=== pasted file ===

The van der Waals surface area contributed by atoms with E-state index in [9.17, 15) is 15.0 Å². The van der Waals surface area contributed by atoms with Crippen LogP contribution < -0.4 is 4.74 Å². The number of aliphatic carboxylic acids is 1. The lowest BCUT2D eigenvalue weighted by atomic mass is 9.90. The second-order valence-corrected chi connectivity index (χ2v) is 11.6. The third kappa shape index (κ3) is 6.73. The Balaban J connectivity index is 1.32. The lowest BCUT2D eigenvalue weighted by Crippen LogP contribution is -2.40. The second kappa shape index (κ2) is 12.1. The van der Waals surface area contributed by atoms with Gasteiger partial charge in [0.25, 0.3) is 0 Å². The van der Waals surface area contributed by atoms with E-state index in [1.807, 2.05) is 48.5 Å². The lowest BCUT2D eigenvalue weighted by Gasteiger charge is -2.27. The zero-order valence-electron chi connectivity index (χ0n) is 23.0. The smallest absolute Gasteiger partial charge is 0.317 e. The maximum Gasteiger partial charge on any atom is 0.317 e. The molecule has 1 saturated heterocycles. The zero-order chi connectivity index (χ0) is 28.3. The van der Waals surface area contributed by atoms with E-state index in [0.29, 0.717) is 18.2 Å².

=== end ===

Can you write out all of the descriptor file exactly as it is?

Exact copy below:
The van der Waals surface area contributed by atoms with E-state index in [9.17, 15) is 15.0 Å². The van der Waals surface area contributed by atoms with Crippen LogP contribution < -0.4 is 4.74 Å². The number of aliphatic carboxylic acids is 1. The lowest BCUT2D eigenvalue weighted by atomic mass is 9.90. The second-order valence-corrected chi connectivity index (χ2v) is 11.6. The third kappa shape index (κ3) is 6.73. The Balaban J connectivity index is 1.32. The lowest BCUT2D eigenvalue weighted by Crippen LogP contribution is -2.40. The second kappa shape index (κ2) is 12.1. The van der Waals surface area contributed by atoms with Gasteiger partial charge in [0.25, 0.3) is 0 Å². The van der Waals surface area contributed by atoms with E-state index in [1.807, 2.05) is 48.5 Å². The lowest BCUT2D eigenvalue weighted by Gasteiger charge is -2.27. The zero-order valence-electron chi connectivity index (χ0n) is 23.0. The smallest absolute Gasteiger partial charge is 0.317 e. The maximum Gasteiger partial charge on any atom is 0.317 e. The molecule has 1 saturated heterocycles. The zero-order chi connectivity index (χ0) is 28.3. The van der Waals surface area contributed by atoms with E-state index in [0.29, 0.717) is 18.2 Å².